WASHINGTON, DC — Outside of the White House late Tuesday evening and into Wednesday morning, the crowd grew and pushed forward until some excited supporters of President Barack Obama had nowhere to go but up.
So some climbed the trees; others, the shoulders of their friends.
From there, the sidewalk, the street, and even the base of the General Comte de Rochambeau statue in Lafayette Park, a mass of mostly young adults sang the national anthem and chanted Obama’s name.
Even roughly two hours after the presidential election had been called for Obama, revelers continued to gather on the north side of the White House, cheering for a man who was, at the time, hundreds of miles away in Chicago.
It didn’t matter; they brought their own Obama. As someone carried a cardboard cutout of the president through the crowd, a young woman yelled out, “There he is! Obama!” Everyone cheered the cardboard cutout.
Some people had followed the election closely throughout the evening.
“My phone died because I was checking Twitter constantly,” one young woman said to a male companion. “Did we win Florida yet?”
Other revelers, it seemed, had shown up for the party: The smell of pot smoke was thick in the air. One man waved a California flag. At the rear of the crowd, a gaggle of men stood and watched, each clutching a can of Heineken beer.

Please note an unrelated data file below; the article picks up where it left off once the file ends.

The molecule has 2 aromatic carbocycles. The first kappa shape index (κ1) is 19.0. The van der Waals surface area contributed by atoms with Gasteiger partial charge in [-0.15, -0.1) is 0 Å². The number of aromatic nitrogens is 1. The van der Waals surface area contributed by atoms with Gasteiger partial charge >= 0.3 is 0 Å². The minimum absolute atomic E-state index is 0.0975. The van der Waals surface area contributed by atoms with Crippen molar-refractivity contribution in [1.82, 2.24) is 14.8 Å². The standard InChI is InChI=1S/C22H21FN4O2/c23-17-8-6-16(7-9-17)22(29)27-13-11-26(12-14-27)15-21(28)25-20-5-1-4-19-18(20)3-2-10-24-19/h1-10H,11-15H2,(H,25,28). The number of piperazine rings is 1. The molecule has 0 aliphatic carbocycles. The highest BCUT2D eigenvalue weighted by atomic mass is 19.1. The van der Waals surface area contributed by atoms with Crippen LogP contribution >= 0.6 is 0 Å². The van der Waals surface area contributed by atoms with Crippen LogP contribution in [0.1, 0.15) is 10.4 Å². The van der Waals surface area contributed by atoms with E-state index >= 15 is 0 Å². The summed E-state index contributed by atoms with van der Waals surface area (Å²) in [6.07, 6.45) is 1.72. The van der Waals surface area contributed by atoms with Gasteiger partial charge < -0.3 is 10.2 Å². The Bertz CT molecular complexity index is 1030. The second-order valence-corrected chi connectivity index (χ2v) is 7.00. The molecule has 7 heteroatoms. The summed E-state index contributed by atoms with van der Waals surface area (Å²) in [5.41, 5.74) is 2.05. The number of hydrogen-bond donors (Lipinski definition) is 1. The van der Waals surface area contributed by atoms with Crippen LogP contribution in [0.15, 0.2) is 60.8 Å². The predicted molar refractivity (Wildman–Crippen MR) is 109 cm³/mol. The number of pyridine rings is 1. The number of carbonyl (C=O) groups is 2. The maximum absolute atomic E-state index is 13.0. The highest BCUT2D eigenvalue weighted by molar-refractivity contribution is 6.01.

As the impromptu party in the president’s honor was ramping up, however, another not-quite celebration had been cut short just blocks away.
Inside of the Ronald Reagan Building, the night had begun buoyantly for the Republican National Committee. Speaker John Boehner, armed with the knowledge that he would maintain control of the House of Representatives, ended his brief remarks by pumping his fist into the air.
After 10 p.m., the press was told Reince Priebus, the head of the RNC, would speak. But the night bore on, and it became clear that Obama would win; and one hour later, and then two, Priebus still did not show.
Just before midnight, in the absence of electoral hope, a country band continued to play to an emptying room.
“We’re gonna party anyway,” the lead singer insisted defiantly. “What else is there to do? What else is there to do.”
As I exited the RNC event later, one Republican who had left earlier was on her way back in.
“I figured we might as well get drunk,” she shrugged, and walked through the metal detector.
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